Contributions to the taxonomy of South African hermit crabs (Crustacea: Decapoda: Paguroidea) – integrating microCT scanning and barcoding



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University of Cape Town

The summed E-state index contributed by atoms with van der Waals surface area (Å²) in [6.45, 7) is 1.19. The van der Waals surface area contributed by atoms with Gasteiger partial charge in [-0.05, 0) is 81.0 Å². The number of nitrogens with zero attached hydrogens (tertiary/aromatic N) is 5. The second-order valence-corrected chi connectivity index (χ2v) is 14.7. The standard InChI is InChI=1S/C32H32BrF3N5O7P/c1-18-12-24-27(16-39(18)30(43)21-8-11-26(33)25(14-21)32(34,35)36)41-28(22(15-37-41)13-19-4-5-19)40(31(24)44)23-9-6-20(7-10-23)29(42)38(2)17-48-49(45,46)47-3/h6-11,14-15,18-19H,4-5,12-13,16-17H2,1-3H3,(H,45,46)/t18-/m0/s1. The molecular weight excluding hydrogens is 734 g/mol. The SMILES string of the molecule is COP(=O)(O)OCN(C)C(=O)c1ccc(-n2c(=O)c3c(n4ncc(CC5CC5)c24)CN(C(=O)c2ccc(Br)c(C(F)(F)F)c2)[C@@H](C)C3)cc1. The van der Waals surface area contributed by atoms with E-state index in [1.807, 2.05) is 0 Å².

Hermit crabs form an important component of the marine benthos and globally more than 1,200 species have been described. In the unique bioregion of South Africa, hermit crabs are poorly known, and the last taxonomic revision of the group was that of K. H. Barnard in 1950, who recorded only 32 species. This study combines morphological taxonomy, threedimensional (3D) micro-computed tomography (µCT) visualisations, and molecular barcoding to add to, revise, and provide an updated listing of, the regional fauna. The first section of the thesis comprises four chapters, each giving a detailed account of a species either new to science, or to the region. The pagurid hermit crab Goreopagurus poorei, a new species and genus record to the country, is reported and described from deep sea habitats along the Agulhas Shelf, extending the distribution by >10,000 km across the Indian Ocean. Furthermore, three species are described as new to science, one each from the three most common families. The first of these, a deep-water species from a genus of the family Parapaguridae that was previously unknown to South Africa, Paragiopagurus atkinsonae n. sp., is fully described and illustrated, and compared with two other parapagurids that each play a dominant role in the regional benthic offshore invertebrate community. The other two species new to science, Diogenes n. sp. from the family Diogenidae, and Pagurus n. sp. from the family Paguridae, inhabit coastal reefs in subtidal waters off southern KwaZulu-Natal. For the first time in crustacean taxonomy, species descriptions, particularly the one of Pagurus n. sp., are informed by, or based on, µCT imagery of calcified body parts. Following on this technique, Chapter 6 is a short presentation of the 3D raw dataset of seven µCT scans of types and rare museum specimens used in this thesis, which is made publicly available for download. The taxonomic use of the scanning method, with disseminating volumetric data of hermit crabs, is discussed briefly. The final section investigates the fauna as a whole. In Chapter 7, 194 cytochrome c oxidase subunit I gene segments (COI ‘barcodes’) of 43 nominal species plus 12 additional putative species (n = 55 species-like units) were used to validate morphological identifications. Testing this dataset revealed high barcoding efficacy, with nearly 99% identification success rates, and with the best Kimura 2-parameter distance to safely delimit species of hermit crabs of about 3.5%. Chapter 8 updates the regional fauna and provides taxonomic accounts for 62 nominal species which have either been added subsequent to the previous monographic review, or which have undergone taxonomic revision since that time. Of these, 12 are added for the first time here, increasing the number of known South African hermit crab species to 72, an expansion of 56% since Barnard, and about 20% since a recent species list published by W. Emmerson in 2016. Because colour images are provided for 51 out of 72 species, Chapter 8 can also be used as a preliminary guide. However, this study has shown that the hermit crabs of South Africa are by far more diverse than originally thought, and the summary, which includes only the 72 nominal taxa and none of the additional 10 putative species included in the barcoding dataset, is speculated to be only 60–70% complete. Future taxonomic work, especially in the genera Diogenes and Paguristes, will most likely result in many more species descriptions. Therefore, this current study is to be seen as important step towards a fully illustrated taxonomic catalogue on the South African hermit crabs to be produced in the near future.